Airbus’ head of urban air mobility talks CityAirbus, Vahana and the timeline to air taxi operations

Avatar for Gerrard CowanBy Gerrard Cowan | October 29, 2020

Estimated reading time 7 minutes, 42 seconds.

Airbus is taking a growing interest in the eVTOL and wider urban air mobility (UAM) market. Its direct work in the area includes the development of the Vahana single-seat demonstrator, which took its final test flight at the Pendleton unmanned aircraft systems (UAS) range in Oregon in the U.S. in November 2019. The OEM’s major focus is now the CityAirbus, a four-seat demonstrator that performed its first take-off in May 2019.

The CityAirbus technology demonstrator is currently undergoing flight testing at Ingolstadt Manching Airfield in Germany. Airbus Photo

Joerg Mueller, head of UAM at Airbus, spoke to about the company’s recent work in the domain and his thoughts on the broader potential of the market. What is the current status of CityAirbus?

Joerg Mueller: The CityAirbus is currently undergoing a test program at the Ingolstadt Manching Airfield [in Germany]. CityAirbus, like Vahana before it, is a technology demonstrator, as opposed to a prototype that precedes serial production.

Joerg Peter Mueller
Joerg Peter Mueller, head of urban air mobility at Airbus

The purpose of CityAirbus is to test a multi-rotor configuration, capable of carrying the payload necessary to offer a viable transport service. It also allows us to develop technological “bricks” like electrification and autonomy that will benefit traditional helicopters and urban air mobility platforms alike. How can you take your experience from developing modern helicopters and apply it to the eVTOL domain?

Joerg Mueller: Of course, helicopters are “VTOLs,” just without the “e”. This “e” has a big significance. Today, you simply cannot take a classic helicopter, put a battery inside instead of an engine and operate it in the same way that you did before. Electric flight requires a different architecture.

This is both a challenge and an opportunity. You can develop a vehicle now that adapts to the flight phase: for example, use an aerodynamically optimized wing in cruise. This makes it more energy efficient than the helicopters we are operating today.

Our decades-long experience with classic “VTOLs” is a big advantage and helps us in planning, development, testing, certification, and marketing. What did the company learn from Vahana — has any of this been incorporated into CityAirbus?

Joerg Mueller: The results from our tilt-wing Vahana test flights have been analyzed and the results will be applied to our future eVTOL developments. The same is true for CityAirbus, a multicopter design. The aircraft are completely different [to one another] and represent configurations at the extreme opposite ends of the new design space for eVTOLs; they have been developed in parallel and by two separate teams. This allowed us to maximize our learnings about the possible architecture of eVTOLs. Is your focus mainly on the air taxi market? Do you see potential in the cargo domain?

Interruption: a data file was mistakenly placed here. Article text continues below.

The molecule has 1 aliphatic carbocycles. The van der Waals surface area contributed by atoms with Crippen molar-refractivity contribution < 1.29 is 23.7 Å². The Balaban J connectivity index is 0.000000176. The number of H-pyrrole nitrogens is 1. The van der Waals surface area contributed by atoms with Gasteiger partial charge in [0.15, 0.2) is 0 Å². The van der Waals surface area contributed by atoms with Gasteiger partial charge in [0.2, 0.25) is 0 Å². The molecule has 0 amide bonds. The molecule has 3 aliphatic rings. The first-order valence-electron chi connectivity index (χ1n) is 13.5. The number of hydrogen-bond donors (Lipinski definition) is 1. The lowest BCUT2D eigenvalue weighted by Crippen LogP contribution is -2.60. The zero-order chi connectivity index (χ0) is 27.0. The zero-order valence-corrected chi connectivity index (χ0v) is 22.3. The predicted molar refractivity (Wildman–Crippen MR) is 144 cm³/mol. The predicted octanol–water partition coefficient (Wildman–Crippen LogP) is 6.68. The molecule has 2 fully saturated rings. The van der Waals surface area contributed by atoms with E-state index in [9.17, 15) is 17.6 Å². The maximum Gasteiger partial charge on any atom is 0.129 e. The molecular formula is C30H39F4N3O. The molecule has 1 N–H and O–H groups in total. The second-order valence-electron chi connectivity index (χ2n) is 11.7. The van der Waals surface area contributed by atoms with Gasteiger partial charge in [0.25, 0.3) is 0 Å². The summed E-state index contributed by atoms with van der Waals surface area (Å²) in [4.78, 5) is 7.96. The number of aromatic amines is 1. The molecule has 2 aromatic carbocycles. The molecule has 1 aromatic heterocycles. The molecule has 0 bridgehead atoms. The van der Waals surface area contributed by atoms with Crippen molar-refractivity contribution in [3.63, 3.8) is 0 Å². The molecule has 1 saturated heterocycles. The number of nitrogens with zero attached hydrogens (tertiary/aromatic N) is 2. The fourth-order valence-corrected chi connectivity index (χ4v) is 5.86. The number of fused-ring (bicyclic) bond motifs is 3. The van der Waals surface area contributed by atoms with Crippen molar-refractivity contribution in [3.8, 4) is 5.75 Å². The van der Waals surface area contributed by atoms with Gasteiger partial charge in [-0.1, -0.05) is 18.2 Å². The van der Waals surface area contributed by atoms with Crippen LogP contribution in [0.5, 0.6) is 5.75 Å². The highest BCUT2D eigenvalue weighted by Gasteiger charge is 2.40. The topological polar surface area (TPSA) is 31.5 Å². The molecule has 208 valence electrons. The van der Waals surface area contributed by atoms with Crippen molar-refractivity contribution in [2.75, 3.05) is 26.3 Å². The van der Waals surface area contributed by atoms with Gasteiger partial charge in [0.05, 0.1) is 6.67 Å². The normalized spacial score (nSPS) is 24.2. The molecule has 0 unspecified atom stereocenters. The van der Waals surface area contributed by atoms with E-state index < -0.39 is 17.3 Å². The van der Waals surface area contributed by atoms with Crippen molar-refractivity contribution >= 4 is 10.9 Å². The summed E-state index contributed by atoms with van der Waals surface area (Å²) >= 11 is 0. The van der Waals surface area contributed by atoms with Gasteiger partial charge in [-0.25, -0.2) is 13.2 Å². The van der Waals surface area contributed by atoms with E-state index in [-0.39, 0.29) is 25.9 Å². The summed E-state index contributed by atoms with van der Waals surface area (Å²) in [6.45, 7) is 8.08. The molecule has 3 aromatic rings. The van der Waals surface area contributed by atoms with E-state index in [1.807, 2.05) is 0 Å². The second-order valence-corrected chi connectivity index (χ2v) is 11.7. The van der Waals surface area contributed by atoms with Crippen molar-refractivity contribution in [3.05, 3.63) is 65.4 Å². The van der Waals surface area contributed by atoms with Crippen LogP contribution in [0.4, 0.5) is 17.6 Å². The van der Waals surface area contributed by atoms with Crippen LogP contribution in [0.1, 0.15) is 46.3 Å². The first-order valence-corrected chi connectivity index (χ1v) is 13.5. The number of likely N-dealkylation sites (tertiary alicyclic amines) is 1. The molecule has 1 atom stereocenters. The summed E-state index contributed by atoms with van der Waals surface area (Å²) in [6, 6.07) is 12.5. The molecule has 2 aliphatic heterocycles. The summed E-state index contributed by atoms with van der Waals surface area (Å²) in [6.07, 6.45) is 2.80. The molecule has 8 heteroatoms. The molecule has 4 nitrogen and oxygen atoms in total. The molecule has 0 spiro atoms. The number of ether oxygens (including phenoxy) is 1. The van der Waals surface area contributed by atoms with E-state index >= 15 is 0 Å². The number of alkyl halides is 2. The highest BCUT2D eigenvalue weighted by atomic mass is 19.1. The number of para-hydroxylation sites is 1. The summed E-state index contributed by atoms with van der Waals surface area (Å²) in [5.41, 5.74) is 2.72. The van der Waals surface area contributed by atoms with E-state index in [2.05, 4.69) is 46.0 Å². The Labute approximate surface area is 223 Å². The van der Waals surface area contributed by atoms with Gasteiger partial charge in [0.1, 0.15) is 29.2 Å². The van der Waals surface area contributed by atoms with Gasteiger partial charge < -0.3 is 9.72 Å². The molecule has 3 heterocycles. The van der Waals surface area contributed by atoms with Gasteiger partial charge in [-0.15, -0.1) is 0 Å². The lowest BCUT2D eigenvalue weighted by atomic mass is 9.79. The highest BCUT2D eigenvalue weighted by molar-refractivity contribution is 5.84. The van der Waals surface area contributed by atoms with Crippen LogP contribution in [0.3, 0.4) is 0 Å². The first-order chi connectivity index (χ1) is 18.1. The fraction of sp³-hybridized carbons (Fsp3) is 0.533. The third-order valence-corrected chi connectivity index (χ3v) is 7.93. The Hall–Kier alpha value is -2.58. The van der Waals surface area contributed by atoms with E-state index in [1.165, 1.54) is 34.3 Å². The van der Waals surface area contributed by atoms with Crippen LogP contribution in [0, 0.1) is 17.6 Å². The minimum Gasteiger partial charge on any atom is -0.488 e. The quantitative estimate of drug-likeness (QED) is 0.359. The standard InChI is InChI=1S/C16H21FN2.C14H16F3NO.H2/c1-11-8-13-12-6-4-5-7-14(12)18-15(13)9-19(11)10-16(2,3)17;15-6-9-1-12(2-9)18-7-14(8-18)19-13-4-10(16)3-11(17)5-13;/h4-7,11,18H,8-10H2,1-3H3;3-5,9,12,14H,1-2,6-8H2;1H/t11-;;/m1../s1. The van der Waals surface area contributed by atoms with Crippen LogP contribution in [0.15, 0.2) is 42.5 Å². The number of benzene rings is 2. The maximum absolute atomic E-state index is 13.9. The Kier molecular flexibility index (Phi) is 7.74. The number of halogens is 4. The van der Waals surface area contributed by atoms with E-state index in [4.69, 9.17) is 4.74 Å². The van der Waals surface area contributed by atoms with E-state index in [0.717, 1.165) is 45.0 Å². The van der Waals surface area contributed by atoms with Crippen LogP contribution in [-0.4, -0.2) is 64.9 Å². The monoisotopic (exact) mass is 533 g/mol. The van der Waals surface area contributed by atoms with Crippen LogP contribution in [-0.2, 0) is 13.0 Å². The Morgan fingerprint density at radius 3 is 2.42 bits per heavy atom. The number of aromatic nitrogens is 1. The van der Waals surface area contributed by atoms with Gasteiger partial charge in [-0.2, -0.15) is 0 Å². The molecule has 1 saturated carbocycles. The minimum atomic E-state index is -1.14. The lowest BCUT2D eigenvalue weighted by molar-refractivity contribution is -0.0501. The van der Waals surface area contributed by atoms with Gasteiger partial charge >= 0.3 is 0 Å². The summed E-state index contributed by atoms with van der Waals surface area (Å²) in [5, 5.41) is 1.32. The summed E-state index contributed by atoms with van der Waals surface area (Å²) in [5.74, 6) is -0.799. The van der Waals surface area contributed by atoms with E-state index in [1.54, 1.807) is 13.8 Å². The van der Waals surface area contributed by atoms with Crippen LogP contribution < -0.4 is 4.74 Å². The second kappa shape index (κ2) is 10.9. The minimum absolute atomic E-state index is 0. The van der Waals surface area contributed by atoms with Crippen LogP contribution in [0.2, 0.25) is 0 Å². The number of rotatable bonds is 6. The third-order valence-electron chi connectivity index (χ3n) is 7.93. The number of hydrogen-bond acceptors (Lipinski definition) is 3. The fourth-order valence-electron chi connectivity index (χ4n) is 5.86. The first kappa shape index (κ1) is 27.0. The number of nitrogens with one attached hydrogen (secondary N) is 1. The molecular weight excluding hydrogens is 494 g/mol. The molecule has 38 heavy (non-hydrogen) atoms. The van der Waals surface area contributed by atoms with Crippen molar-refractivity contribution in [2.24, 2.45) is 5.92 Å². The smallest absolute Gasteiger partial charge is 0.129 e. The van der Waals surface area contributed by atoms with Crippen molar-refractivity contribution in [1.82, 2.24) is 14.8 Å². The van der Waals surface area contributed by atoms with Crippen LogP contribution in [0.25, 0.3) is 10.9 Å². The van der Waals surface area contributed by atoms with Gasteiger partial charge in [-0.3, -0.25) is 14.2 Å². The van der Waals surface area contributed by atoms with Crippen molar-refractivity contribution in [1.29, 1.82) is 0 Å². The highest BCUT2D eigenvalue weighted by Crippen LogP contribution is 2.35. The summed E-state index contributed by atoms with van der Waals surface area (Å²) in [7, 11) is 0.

Joerg Mueller: There is a wide variety of potential applications for VTOL technologies, for passenger transport and for cargo, which can also include medical use cases.  We have learnt a lot from our passenger vehicle demonstrators CityAirbus and Vahana, and completed flight trials on parcel and maritime deliveries with Skyways in Singapore. These new vehicles will complement helicopters, which will continue for the time being to be the only viable solution for missions with high range and payload requirements, such as emergency rescue, law enforcement, or military missions. What are the major current challenges of developing eVTOLs? 

Joerg Mueller: The main challenge is to develop an eVTOL that is not only able to fly but that can be certified and combines safety with cost efficiency. This starts with the vehicle configuration itself, where a large variety of new concepts becomes possible due to electrical propulsion. They all have pros and cons which strongly depend on the characteristics of the transport mission.

Furthermore, there is the question of energy storage and electric drive train, where batteries can only enable relatively short missions. Hydrogen could be an alternative, but it is less mature for now. There are also the technologies of autonomous flight that will allow operations without a pilot on board.

An eVTOL can only operate in a system of systems with infrastructure on the ground and an efficient or automated management of the traffic in the airspace. All these tasks will require significant investments. No company could do it alone — we depend on the entire [industrial] ecosystem. How far away are we from air taxis being a reality? What is the long-term potential of this market for Airbus?

Joerg Mueller: We see the first, real-life demonstrations and punctual UAM services with pilots on board becoming available in the middle of the decade. However, operations at scale with a more efficient generation of eVTOLs and fully autonomous operations are probably around 10 years out. All of this will not only depend on the industry but also on the regulators for all aspects of UAM operations, in the air and on the ground.

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  1. Avatar for Gerrard Cowan
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  1. What a success for Airbus…!
    In French it is called “La Berezina”….!
    So much damage to Airbus R&D and all the UAM sector.
    Not counting the waste of shareholders’ money and tax payers’ money.
    And European starts-up killed just to achieved Airbus…. failure… Great, this is the result of Airbus fantastic management. May be Joerg should be appointed now, Mr. Hydrogen at Airbus.

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